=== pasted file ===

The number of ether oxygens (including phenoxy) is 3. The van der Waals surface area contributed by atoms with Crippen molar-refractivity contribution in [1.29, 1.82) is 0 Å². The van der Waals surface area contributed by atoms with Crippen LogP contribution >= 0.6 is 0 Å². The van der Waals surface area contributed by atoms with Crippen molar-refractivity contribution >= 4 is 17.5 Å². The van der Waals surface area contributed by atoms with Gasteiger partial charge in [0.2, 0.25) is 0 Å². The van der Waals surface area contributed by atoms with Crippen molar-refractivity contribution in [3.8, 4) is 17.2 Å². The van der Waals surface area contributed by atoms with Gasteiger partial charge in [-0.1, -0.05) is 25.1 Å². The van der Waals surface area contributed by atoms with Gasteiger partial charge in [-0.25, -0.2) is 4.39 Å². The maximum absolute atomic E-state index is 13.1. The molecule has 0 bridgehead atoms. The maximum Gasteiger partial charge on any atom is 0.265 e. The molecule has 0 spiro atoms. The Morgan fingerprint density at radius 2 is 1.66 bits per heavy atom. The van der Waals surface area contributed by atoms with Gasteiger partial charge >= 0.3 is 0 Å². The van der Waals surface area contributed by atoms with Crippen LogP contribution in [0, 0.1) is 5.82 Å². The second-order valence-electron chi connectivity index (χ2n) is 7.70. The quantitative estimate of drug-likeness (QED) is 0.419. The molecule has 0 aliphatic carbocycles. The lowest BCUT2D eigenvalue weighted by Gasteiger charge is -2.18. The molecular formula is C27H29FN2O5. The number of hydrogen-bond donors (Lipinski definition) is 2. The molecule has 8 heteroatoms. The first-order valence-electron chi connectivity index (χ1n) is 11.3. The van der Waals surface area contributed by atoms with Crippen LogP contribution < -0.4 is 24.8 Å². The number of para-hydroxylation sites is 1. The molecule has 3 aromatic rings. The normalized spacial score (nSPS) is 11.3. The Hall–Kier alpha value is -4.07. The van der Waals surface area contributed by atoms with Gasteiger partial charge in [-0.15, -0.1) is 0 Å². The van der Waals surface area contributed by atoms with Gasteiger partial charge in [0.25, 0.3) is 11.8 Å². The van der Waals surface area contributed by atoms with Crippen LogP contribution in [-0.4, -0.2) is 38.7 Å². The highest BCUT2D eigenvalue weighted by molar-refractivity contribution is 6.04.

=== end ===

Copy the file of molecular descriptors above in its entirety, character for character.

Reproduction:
The number of ether oxygens (including phenoxy) is 3. The van der Waals surface area contributed by atoms with Crippen molar-refractivity contribution in [1.29, 1.82) is 0 Å². The van der Waals surface area contributed by atoms with Crippen LogP contribution >= 0.6 is 0 Å². The van der Waals surface area contributed by atoms with Crippen molar-refractivity contribution >= 4 is 17.5 Å². The van der Waals surface area contributed by atoms with Gasteiger partial charge in [0.2, 0.25) is 0 Å². The van der Waals surface area contributed by atoms with Crippen molar-refractivity contribution in [3.8, 4) is 17.2 Å². The van der Waals surface area contributed by atoms with Gasteiger partial charge in [-0.1, -0.05) is 25.1 Å². The van der Waals surface area contributed by atoms with Gasteiger partial charge in [-0.25, -0.2) is 4.39 Å². The maximum absolute atomic E-state index is 13.1. The molecule has 0 bridgehead atoms. The maximum Gasteiger partial charge on any atom is 0.265 e. The molecule has 0 spiro atoms. The Morgan fingerprint density at radius 2 is 1.66 bits per heavy atom. The van der Waals surface area contributed by atoms with Gasteiger partial charge >= 0.3 is 0 Å². The van der Waals surface area contributed by atoms with Crippen LogP contribution in [0, 0.1) is 5.82 Å². The second-order valence-electron chi connectivity index (χ2n) is 7.70. The quantitative estimate of drug-likeness (QED) is 0.419. The molecule has 0 aliphatic carbocycles. The lowest BCUT2D eigenvalue weighted by Gasteiger charge is -2.18. The molecular formula is C27H29FN2O5. The number of hydrogen-bond donors (Lipinski definition) is 2. The molecule has 8 heteroatoms. The first-order valence-electron chi connectivity index (χ1n) is 11.3. The van der Waals surface area contributed by atoms with Crippen LogP contribution < -0.4 is 24.8 Å². The number of para-hydroxylation sites is 1. The molecule has 3 aromatic rings. The normalized spacial score (nSPS) is 11.3. The Hall–Kier alpha value is -4.07. The van der Waals surface area contributed by atoms with Gasteiger partial charge in [-0.15, -0.1) is 0 Å². The van der Waals surface area contributed by atoms with Gasteiger partial charge in [0.25, 0.3) is 11.8 Å². The van der Waals surface area contributed by atoms with Crippen LogP contribution in [-0.4, -0.2) is 38.7 Å². The highest BCUT2D eigenvalue weighted by molar-refractivity contribution is 6.04.